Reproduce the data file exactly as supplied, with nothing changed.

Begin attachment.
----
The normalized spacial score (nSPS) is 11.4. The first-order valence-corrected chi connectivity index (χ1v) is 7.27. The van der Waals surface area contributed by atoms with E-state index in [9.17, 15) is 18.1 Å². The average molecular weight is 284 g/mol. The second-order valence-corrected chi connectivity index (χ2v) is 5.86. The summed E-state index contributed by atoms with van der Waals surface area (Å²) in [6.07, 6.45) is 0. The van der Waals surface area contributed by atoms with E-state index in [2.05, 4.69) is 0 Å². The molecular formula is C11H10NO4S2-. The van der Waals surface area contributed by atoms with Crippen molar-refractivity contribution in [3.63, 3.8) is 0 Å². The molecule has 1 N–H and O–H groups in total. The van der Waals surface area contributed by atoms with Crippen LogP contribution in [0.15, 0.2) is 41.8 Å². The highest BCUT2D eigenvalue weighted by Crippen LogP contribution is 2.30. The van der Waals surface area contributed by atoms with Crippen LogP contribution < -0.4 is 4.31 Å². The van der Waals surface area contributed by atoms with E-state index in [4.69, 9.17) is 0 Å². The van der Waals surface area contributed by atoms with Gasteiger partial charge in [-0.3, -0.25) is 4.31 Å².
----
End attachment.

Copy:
The normalized spacial score (nSPS) is 11.4. The first-order valence-corrected chi connectivity index (χ1v) is 7.27. The van der Waals surface area contributed by atoms with E-state index in [9.17, 15) is 18.1 Å². The average molecular weight is 284 g/mol. The second-order valence-corrected chi connectivity index (χ2v) is 5.86. The summed E-state index contributed by atoms with van der Waals surface area (Å²) in [6.07, 6.45) is 0. The van der Waals surface area contributed by atoms with E-state index in [2.05, 4.69) is 0 Å². The molecular formula is C11H10NO4S2-. The van der Waals surface area contributed by atoms with Crippen molar-refractivity contribution in [3.63, 3.8) is 0 Å². The molecule has 1 N–H and O–H groups in total. The van der Waals surface area contributed by atoms with Crippen LogP contribution in [0.15, 0.2) is 41.8 Å². The highest BCUT2D eigenvalue weighted by Crippen LogP contribution is 2.30. The van der Waals surface area contributed by atoms with Crippen LogP contribution < -0.4 is 4.31 Å². The van der Waals surface area contributed by atoms with E-state index in [4.69, 9.17) is 0 Å². The van der Waals surface area contributed by atoms with Gasteiger partial charge in [-0.3, -0.25) is 4.31 Å².